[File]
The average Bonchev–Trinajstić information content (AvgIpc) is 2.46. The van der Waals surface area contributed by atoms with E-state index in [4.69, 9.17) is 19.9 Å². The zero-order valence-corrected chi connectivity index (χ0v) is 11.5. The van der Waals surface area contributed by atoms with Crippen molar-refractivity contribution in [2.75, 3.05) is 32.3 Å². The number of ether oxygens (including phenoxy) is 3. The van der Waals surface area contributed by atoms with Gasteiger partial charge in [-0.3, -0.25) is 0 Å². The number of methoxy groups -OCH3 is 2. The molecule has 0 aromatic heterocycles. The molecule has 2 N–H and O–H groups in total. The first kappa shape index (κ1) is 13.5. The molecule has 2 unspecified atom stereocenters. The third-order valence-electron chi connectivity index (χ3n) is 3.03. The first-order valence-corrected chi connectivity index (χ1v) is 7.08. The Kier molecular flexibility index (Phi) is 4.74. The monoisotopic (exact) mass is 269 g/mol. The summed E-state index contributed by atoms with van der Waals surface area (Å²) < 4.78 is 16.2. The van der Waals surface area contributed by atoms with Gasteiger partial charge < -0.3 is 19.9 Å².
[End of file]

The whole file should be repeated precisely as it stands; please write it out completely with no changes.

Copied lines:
The average Bonchev–Trinajstić information content (AvgIpc) is 2.46. The van der Waals surface area contributed by atoms with E-state index in [4.69, 9.17) is 19.9 Å². The zero-order valence-corrected chi connectivity index (χ0v) is 11.5. The van der Waals surface area contributed by atoms with Crippen molar-refractivity contribution in [2.75, 3.05) is 32.3 Å². The number of ether oxygens (including phenoxy) is 3. The van der Waals surface area contributed by atoms with Gasteiger partial charge in [-0.3, -0.25) is 0 Å². The number of methoxy groups -OCH3 is 2. The molecule has 0 aromatic heterocycles. The molecule has 2 N–H and O–H groups in total. The first kappa shape index (κ1) is 13.5. The molecule has 2 unspecified atom stereocenters. The third-order valence-electron chi connectivity index (χ3n) is 3.03. The first-order valence-corrected chi connectivity index (χ1v) is 7.08. The Kier molecular flexibility index (Phi) is 4.74. The monoisotopic (exact) mass is 269 g/mol. The summed E-state index contributed by atoms with van der Waals surface area (Å²) < 4.78 is 16.2. The van der Waals surface area contributed by atoms with Gasteiger partial charge < -0.3 is 19.9 Å².